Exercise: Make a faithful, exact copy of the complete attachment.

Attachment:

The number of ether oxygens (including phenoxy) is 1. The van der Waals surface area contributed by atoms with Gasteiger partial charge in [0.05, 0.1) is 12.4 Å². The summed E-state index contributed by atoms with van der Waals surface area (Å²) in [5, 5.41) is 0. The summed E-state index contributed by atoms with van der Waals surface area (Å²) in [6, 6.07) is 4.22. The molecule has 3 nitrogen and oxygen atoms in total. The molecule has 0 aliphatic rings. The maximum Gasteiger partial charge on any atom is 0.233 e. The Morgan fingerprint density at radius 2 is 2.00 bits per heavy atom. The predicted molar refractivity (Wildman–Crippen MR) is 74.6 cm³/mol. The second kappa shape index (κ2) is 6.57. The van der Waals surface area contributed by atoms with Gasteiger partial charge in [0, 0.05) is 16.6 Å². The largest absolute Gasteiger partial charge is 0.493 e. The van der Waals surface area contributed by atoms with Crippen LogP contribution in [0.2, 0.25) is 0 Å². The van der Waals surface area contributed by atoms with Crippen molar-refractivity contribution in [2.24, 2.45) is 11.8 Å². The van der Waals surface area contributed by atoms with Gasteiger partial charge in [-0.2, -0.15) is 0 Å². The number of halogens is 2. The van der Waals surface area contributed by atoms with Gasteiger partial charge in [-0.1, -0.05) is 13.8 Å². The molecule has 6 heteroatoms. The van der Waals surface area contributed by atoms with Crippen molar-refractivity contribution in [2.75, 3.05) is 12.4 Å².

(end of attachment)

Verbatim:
The number of ether oxygens (including phenoxy) is 1. The van der Waals surface area contributed by atoms with Gasteiger partial charge in [0.05, 0.1) is 12.4 Å². The summed E-state index contributed by atoms with van der Waals surface area (Å²) in [5, 5.41) is 0. The summed E-state index contributed by atoms with van der Waals surface area (Å²) in [6, 6.07) is 4.22. The molecule has 3 nitrogen and oxygen atoms in total. The molecule has 0 aliphatic rings. The maximum Gasteiger partial charge on any atom is 0.233 e. The Morgan fingerprint density at radius 2 is 2.00 bits per heavy atom. The predicted molar refractivity (Wildman–Crippen MR) is 74.6 cm³/mol. The second kappa shape index (κ2) is 6.57. The van der Waals surface area contributed by atoms with Gasteiger partial charge in [0, 0.05) is 16.6 Å². The largest absolute Gasteiger partial charge is 0.493 e. The van der Waals surface area contributed by atoms with Crippen LogP contribution in [0.2, 0.25) is 0 Å². The van der Waals surface area contributed by atoms with Crippen molar-refractivity contribution in [2.24, 2.45) is 11.8 Å². The van der Waals surface area contributed by atoms with Gasteiger partial charge in [-0.2, -0.15) is 0 Å². The number of halogens is 2. The van der Waals surface area contributed by atoms with Gasteiger partial charge in [-0.1, -0.05) is 13.8 Å². The molecule has 6 heteroatoms. The van der Waals surface area contributed by atoms with Crippen molar-refractivity contribution in [2.75, 3.05) is 12.4 Å².